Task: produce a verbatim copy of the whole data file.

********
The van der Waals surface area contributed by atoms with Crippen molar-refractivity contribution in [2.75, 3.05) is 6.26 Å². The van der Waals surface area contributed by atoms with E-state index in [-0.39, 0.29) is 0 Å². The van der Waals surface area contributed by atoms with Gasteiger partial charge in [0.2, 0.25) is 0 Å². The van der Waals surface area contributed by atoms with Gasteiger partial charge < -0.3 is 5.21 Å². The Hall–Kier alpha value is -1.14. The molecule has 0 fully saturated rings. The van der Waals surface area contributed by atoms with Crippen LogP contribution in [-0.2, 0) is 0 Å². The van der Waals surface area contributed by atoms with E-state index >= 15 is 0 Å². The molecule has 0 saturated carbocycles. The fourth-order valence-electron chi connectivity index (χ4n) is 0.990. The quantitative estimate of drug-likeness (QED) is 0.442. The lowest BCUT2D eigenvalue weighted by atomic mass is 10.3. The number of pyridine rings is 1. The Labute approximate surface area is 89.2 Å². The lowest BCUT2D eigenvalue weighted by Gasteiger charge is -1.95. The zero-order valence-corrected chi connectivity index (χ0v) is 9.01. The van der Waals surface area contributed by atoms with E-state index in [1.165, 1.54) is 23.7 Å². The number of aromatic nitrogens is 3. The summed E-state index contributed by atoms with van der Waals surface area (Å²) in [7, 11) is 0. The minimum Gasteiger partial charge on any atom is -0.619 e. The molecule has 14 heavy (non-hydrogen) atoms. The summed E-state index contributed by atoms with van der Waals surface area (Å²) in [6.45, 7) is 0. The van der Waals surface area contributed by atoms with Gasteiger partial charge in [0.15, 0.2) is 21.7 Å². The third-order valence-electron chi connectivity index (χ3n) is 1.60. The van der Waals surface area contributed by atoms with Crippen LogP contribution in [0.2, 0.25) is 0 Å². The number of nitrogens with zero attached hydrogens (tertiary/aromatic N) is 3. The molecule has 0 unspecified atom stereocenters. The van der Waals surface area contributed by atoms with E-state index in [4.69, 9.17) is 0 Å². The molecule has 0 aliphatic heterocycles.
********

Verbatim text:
The van der Waals surface area contributed by atoms with Crippen molar-refractivity contribution in [2.75, 3.05) is 6.26 Å². The van der Waals surface area contributed by atoms with E-state index in [-0.39, 0.29) is 0 Å². The van der Waals surface area contributed by atoms with Gasteiger partial charge in [0.2, 0.25) is 0 Å². The van der Waals surface area contributed by atoms with Gasteiger partial charge < -0.3 is 5.21 Å². The Hall–Kier alpha value is -1.14. The molecule has 0 fully saturated rings. The van der Waals surface area contributed by atoms with Crippen LogP contribution in [-0.2, 0) is 0 Å². The van der Waals surface area contributed by atoms with E-state index >= 15 is 0 Å². The molecule has 0 saturated carbocycles. The fourth-order valence-electron chi connectivity index (χ4n) is 0.990. The quantitative estimate of drug-likeness (QED) is 0.442. The lowest BCUT2D eigenvalue weighted by atomic mass is 10.3. The number of pyridine rings is 1. The Labute approximate surface area is 89.2 Å². The lowest BCUT2D eigenvalue weighted by Gasteiger charge is -1.95. The zero-order valence-corrected chi connectivity index (χ0v) is 9.01. The van der Waals surface area contributed by atoms with E-state index in [1.165, 1.54) is 23.7 Å². The number of aromatic nitrogens is 3. The summed E-state index contributed by atoms with van der Waals surface area (Å²) in [7, 11) is 0. The minimum Gasteiger partial charge on any atom is -0.619 e. The molecule has 14 heavy (non-hydrogen) atoms. The summed E-state index contributed by atoms with van der Waals surface area (Å²) in [6.45, 7) is 0. The van der Waals surface area contributed by atoms with Gasteiger partial charge in [0.15, 0.2) is 21.7 Å². The third-order valence-electron chi connectivity index (χ3n) is 1.60. The van der Waals surface area contributed by atoms with Crippen LogP contribution in [0.2, 0.25) is 0 Å². The number of nitrogens with zero attached hydrogens (tertiary/aromatic N) is 3. The molecule has 0 unspecified atom stereocenters. The van der Waals surface area contributed by atoms with E-state index in [4.69, 9.17) is 0 Å². The molecule has 0 aliphatic heterocycles.